About Our $29,325 Experiment

If we were to take our money off the table at the close on Tuesday, it would be a $28,670 experiment and we would book a tax-loss carry forward to offset other gains earlier in the year.

But that’s the thing about investing in stocks:  Unlike roulette or other ‘games of chance’ the high art to investing is spotting WHEN to take the money (and hopefully profits) off the table.

It’s a two-edged sword, though:  If you had decided to ‘play the long game’ and had bought at the highs of 1929, you wouldn’t have gotten your money back until the 1950’s.  So our topic this morning is all about timing.

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Comments

About Our $29,325 Experiment — 3 Comments

  1. “We don’t know whether to expect help from FEMA”

    Don’t expect any help from FEMA…

    My Niece lives in Tennessee.. a few years ago they were hit with a freak tornado .. it destroyed their home they were staying at a shelter..
    FEMA came in and said they were there to help.. my niece was all hopeful that they were there nothing to worry about. FEMA would help them relocate and give them some financial assistance ( like they promised..) to help with their needs..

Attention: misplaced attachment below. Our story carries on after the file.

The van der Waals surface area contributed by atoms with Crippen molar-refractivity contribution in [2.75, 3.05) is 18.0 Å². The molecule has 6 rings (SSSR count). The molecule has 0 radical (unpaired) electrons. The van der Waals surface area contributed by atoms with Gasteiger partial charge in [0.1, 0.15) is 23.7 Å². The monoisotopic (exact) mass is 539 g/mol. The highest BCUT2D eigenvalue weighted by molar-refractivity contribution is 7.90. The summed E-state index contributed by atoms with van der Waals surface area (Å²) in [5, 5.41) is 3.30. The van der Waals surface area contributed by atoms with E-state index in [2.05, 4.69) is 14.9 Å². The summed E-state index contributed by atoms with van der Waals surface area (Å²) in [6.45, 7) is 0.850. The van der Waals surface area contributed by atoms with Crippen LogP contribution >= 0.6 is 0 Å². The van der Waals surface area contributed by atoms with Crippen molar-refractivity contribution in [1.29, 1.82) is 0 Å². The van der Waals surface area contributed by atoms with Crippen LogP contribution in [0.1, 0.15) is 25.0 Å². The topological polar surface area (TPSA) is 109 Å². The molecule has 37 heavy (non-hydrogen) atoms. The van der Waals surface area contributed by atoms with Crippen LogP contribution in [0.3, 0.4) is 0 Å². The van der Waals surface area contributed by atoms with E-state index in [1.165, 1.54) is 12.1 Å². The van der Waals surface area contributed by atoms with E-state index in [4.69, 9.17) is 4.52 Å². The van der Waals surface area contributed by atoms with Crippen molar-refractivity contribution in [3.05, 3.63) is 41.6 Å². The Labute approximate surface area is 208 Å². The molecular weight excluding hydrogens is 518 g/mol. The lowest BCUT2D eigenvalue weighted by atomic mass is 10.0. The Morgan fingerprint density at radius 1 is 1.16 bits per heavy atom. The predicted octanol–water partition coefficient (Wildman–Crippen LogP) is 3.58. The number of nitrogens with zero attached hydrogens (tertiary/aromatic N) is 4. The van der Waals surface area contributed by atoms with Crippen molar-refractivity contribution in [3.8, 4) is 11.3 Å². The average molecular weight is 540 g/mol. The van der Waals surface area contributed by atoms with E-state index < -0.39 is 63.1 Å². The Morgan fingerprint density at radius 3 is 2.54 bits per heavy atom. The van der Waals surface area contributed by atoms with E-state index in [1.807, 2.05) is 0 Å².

So they went out to their home and was in the process of collecting anything that was still salvageable when deluge of rain hit and the rest flooded away..
    Still she was hopeful for the assistance they were told was available to them..
    When the time came.. they did get financial assistance.. a twenty dollar bill and a heartfelt good luck..
    So.. just saying if they have to be called in.. the odds are that assistance won’t be there.. I also heard several similar stories from people in New Orleans during the Katrina disaster.. in the event of a true catastrophic event.. the odds are the ones you will see lending a hand is the Mormon Churches Yellow Shirt group. They go where they are called to lend a helping hand..
    https://www.lds.org/topics/humanitarian-service/helping-hands?lang=eng&old=true

  2. On your point of an investor not breaking even on a 1929 long position until the 1950’s, dividend yields were quite larger in the early 20th century versus today. If an investor held out and reinvested dividends at the prevailing market prices through the 1930’s, they would have broken even after 10 years. I used Robert Shiller’s publicly available market data (goes back to 1871) to do this calculation. The dataset is available here: http://www.econ.yale.edu/~shiller/data.htm

    This may also be of help backtesting the aggregate market thesis that you’ve developed.

    • Very useful, Marvin. However, in order to be really precise (as I get time) we would have to note the inflation level from the market low period. That’s because at the extreme end, say 1933, the inflation rate to 1943 was 33.87% according to Fed data records.

      I’ll take a look at the Shiller data at time allows, but it is not too useful for Aggregate backtesting, since the markets then were fairly unified around the single indicator (DJIA) rather than dispersed as broadly as today.